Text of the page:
11.1 Introduction
    11.2 Strategies for Production of mcl-PHA
    11.3 Strategies for Maximum Volumetric Productivity
    11.4 Strategies for Improved Substrate Yields from MCFAs and LCFAs
    11.5 Extracellular Lipase for Triacylglyceride Consumption
    11.6 Biosynthesis and Monomer Composition
    11.7 Functional Modifications of mcl-PHA
    11.8 Cross-Linking
    11.9 Conclusions and Outlook

    Chapter 12: Converting Petrochemical Plastic to Biodegradable Plastic
    12.1 Introduction: The Plastic Waste Issue
    12.2 Strategies for Up-Cycling of Plastic Waste
    12.3 Enzymatic Degradation of Petrochemical Plastics
    12.4 Metabolism of Plastics’ Monomers and the Connection with PHA
    12.5 Conclusions and Outlook

    Chapter 13: Comparing Heterotrophic with Phototrophic PHA Production - Concurring or Complementing Strategies?
    13.1 Introduction – The Status Quo of PHB Production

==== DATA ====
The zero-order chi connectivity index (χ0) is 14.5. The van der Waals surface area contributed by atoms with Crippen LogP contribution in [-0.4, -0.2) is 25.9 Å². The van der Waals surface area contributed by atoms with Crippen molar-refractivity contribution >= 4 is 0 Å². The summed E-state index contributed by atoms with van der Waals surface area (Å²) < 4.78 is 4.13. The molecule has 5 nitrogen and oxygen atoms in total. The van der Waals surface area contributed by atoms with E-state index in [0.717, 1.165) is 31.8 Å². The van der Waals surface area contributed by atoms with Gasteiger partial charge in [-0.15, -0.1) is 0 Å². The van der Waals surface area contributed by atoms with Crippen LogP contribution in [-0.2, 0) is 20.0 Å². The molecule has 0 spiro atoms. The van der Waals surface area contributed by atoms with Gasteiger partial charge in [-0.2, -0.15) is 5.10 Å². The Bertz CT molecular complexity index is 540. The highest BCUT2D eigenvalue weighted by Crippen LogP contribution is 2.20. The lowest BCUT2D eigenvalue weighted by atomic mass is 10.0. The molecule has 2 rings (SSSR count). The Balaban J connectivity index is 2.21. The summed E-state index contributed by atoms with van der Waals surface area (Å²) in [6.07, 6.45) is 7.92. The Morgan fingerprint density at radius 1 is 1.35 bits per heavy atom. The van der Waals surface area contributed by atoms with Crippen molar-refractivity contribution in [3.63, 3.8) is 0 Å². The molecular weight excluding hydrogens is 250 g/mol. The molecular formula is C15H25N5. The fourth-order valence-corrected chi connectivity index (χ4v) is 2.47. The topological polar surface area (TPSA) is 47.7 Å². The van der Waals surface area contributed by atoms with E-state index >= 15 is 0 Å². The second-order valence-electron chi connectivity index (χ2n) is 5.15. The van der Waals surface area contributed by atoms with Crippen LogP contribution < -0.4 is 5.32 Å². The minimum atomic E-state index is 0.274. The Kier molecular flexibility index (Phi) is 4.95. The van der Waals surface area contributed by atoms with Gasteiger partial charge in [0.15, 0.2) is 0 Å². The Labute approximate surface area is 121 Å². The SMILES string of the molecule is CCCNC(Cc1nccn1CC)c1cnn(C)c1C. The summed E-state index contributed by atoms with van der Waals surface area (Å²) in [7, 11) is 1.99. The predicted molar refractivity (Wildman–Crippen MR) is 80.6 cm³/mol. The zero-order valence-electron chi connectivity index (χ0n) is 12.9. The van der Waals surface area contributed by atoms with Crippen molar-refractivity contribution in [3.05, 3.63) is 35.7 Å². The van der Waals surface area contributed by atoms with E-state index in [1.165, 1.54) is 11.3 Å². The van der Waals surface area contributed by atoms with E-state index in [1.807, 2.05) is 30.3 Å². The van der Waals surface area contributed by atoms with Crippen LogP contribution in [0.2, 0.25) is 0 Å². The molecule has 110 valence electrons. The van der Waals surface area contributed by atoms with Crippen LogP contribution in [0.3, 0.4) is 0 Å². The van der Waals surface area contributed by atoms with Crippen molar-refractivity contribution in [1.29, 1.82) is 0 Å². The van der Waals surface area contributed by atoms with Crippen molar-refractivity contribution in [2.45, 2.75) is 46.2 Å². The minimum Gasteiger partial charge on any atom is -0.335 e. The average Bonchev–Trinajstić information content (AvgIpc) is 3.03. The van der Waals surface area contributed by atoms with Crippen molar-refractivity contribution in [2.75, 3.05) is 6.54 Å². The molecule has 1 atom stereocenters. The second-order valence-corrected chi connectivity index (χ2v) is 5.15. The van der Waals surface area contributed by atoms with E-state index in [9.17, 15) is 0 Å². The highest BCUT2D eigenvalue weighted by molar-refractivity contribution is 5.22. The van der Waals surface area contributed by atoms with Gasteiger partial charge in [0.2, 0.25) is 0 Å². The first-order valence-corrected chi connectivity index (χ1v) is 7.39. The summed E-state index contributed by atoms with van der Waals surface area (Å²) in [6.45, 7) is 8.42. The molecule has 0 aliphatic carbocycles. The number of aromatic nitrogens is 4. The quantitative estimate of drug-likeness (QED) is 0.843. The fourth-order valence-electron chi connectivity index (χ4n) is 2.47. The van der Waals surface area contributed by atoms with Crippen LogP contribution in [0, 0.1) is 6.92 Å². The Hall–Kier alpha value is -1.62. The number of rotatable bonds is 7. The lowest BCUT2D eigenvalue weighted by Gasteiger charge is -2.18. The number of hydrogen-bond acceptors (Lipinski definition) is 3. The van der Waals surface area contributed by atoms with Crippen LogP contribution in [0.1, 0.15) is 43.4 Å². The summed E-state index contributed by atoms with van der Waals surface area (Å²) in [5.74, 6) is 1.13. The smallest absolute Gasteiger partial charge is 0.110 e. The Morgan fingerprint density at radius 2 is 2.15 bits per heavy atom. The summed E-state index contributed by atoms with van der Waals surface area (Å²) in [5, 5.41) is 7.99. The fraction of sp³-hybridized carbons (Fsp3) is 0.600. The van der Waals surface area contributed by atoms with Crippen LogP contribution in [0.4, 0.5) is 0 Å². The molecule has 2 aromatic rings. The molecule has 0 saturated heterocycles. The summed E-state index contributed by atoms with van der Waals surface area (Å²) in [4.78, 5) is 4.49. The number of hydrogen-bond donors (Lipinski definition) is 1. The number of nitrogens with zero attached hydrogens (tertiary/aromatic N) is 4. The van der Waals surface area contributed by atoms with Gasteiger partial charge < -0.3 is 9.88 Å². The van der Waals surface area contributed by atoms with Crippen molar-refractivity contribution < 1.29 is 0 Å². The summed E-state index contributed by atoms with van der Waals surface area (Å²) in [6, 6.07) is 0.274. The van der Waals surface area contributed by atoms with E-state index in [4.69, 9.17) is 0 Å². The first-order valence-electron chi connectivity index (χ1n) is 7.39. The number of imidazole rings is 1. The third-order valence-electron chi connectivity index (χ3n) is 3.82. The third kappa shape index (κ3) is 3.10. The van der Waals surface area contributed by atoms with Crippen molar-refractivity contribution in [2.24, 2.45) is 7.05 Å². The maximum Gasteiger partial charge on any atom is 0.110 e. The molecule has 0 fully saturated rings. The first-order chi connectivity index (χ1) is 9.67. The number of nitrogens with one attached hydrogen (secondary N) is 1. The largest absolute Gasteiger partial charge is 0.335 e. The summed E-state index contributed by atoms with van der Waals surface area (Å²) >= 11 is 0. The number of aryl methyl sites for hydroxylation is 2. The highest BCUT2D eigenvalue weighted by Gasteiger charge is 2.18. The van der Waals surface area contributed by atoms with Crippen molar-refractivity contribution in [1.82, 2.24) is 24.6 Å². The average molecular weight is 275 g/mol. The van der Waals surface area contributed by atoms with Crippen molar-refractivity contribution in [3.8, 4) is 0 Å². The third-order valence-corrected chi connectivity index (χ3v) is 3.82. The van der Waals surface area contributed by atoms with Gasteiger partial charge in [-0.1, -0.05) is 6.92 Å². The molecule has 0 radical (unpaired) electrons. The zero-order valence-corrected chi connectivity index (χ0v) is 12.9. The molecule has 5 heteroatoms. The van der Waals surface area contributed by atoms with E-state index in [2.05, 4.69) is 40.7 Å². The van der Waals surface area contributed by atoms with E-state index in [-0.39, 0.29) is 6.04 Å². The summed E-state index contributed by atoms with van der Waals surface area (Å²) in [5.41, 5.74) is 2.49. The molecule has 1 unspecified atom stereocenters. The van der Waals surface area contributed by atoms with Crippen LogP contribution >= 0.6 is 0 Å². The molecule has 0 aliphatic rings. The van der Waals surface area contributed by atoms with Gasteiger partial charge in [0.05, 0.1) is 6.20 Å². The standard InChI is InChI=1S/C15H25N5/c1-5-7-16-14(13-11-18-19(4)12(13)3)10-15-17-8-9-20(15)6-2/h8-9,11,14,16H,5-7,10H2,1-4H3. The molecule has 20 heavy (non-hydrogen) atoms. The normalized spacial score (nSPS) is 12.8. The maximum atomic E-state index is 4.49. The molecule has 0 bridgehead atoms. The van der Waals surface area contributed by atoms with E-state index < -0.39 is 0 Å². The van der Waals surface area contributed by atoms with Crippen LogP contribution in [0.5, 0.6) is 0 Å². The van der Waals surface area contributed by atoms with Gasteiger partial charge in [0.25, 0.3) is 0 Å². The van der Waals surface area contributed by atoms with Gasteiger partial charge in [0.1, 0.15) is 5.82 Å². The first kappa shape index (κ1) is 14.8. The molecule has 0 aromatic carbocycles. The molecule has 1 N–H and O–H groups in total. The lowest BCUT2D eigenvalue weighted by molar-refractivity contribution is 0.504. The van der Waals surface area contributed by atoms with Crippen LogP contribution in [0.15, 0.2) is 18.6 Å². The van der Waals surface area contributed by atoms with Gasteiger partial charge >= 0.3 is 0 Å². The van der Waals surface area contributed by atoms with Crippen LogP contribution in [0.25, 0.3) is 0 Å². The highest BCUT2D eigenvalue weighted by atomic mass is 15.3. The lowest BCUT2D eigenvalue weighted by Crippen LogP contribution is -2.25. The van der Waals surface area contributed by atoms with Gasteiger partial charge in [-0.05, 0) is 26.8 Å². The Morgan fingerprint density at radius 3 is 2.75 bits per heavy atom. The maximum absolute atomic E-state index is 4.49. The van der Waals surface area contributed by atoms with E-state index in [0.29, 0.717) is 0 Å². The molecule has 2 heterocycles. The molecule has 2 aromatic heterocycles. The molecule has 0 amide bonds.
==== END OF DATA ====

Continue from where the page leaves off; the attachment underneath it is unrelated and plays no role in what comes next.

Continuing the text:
13.2 Heterotrophic PHA Production for Comparison
    13.3 PHB Synthesis in Cyanobacteria
    13.4 Light as Energy Source for Cyanobacteria
    13.5 CO2 as a Carbon Source for Cyanobacteria
    13.6 Nutrients for Cyanobacterial Growth
    13.7 Other Growth Conditions for Cyanobacteria
    13.8 Current Status of Phototrophic PHA Production
    13.9 Phototrophic Cultivation Systems
    13.10 Recombinant Cyanobacteria for PHA Production
    13.11 PHA Isolation from the Cells, Purification and Resulting Qualities
    13.12 Utilisation of Residual Cyanobacteria Biomass